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First medical worker under mandatory quarantine tests negative for Ebola

Members of Bellevue Hospital's staff wear protective clothing

Members of Bellevue Hospital's staff wear protective clothing as they demonstrate how they would receive a suspected Ebola patient on October 8, 2014. Photo Credit: Spencer Platt/Getty Images

A medical worker in New Jersey quarantined after arriving at Newark Liberty International Airport after treating Ebola victims in West Africa has tested negative for the virus, the state's health department said on Saturday.

The worker, who has not been identified, was the first to be quarantined under a new policy announced on Friday making this mandatory for anyone arriving at a New York City-area airport after working with Ebola patients in three West African countries.

The worker continues to be under a mandatory 21-day quarantine, the department said in its statement.

Governors Andrew Cuomo and Chris Christie announced on Friday that all medical workers traveling from Ebola-affected countries to New York City-area airports will face a mandatory 21-day quarantine under new screening rules that exceed federal guidelines.

State health officials will extensively interview all travelers arriving at John F. Kennedy International Airport and Newark Liberty International Airport from Guinea, Liberia and Sierra Leone, Cuomo said.

Besides medical workers, anyone else who had direct contact with someone with the virus must also submit to a quarantine for 21 days, Cuomo said at a joint press conference with Christie.

"It's too serious a situation to leave it to the honor system of compliance," Cuomo said.

The policy change came a day after Dr. Craig Spencer, a 33-year-old New Yorker, was diagnosed with Ebola at Bellevue Hospital soon after returning from Guinea. Spencer had been working with Ebola patients in the hard-hit West African country for the humanitarian group Doctors Without Borders.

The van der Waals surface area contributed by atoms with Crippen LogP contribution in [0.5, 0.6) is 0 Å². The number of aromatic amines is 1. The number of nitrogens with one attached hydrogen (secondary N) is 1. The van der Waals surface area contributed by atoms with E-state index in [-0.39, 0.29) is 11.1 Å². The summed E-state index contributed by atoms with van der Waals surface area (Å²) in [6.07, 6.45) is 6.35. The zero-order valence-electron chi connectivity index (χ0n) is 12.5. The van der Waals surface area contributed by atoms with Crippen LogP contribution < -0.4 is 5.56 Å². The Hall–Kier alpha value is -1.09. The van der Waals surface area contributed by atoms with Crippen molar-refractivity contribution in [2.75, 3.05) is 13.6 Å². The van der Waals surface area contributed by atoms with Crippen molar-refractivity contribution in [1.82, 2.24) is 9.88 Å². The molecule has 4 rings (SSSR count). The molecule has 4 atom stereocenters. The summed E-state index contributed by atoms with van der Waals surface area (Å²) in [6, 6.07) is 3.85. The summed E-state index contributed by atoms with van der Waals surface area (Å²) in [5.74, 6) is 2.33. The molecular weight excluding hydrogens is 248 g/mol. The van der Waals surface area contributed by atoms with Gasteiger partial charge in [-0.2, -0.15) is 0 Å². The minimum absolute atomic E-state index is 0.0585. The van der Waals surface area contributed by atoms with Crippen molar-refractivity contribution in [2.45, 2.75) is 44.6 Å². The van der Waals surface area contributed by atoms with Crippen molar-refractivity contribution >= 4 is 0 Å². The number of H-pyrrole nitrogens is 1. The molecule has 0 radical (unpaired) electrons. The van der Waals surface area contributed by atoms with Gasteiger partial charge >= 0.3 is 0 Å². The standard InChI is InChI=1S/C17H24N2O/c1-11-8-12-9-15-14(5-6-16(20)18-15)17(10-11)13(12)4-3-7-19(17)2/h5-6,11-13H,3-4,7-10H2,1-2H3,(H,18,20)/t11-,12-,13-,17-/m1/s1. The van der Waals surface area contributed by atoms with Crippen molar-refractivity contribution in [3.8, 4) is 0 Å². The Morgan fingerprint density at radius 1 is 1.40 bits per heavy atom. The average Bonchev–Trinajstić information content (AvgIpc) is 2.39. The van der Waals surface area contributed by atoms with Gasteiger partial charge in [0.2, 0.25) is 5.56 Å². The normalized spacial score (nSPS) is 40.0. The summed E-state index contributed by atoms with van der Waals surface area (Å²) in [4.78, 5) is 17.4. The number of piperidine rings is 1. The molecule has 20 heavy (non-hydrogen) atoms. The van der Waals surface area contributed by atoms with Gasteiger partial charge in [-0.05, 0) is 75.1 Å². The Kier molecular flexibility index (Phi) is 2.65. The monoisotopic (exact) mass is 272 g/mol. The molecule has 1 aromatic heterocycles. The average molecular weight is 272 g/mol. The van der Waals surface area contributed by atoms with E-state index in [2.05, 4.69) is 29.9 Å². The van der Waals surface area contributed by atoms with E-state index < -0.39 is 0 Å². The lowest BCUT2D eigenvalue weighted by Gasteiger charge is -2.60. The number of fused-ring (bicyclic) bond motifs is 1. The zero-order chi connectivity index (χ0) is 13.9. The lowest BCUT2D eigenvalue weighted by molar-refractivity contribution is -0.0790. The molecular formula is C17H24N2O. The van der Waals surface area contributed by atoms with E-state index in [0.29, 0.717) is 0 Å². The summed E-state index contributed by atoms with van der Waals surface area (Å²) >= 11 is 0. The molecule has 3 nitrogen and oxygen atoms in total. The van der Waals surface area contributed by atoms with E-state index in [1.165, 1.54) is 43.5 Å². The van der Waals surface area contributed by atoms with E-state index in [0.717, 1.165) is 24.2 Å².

"He's a doctor and even he didn't follow the guidelines for the quarantine, let's be honest," Cuomo said.

It was not immediately clear if Spencer had ever been required to quarantine himself by any authority.

Doctors Without Borders has said a quarantine is "neither warranted nor recommended" for its returning workers unless they show Ebola-like symptoms.

Instead, it asks returning workers to watch for a tell-tale fever by recording their temperature twice a day, which Spencer had done, according to New York health officials.

Ebola is transmitted by direct contact with the bodily fluids of a person sickened by the virus, and has an incubation period of up to 21 days.

Cuomo said the Centers for Disease Control and Prevention was aware of the new screening procedures, and agreed that states have the right to protect their borders.

CDC's guidelines may work elsewhere, he said, but were insufficient for the country's most densely populated metropolis.

"You go out one, two or three times, you ride the subway, you ride the bus, you could affect hundreds and hundreds," Cuomo said.

The CDC and Doctors Without Borders did not immediately respond to a request for comment.

Christie said that people facing quarantine orders who live in New York or New Jersey will be able to be quarantined in their homes. Those from outside the area will be sent to some sort of medical facility, he said.

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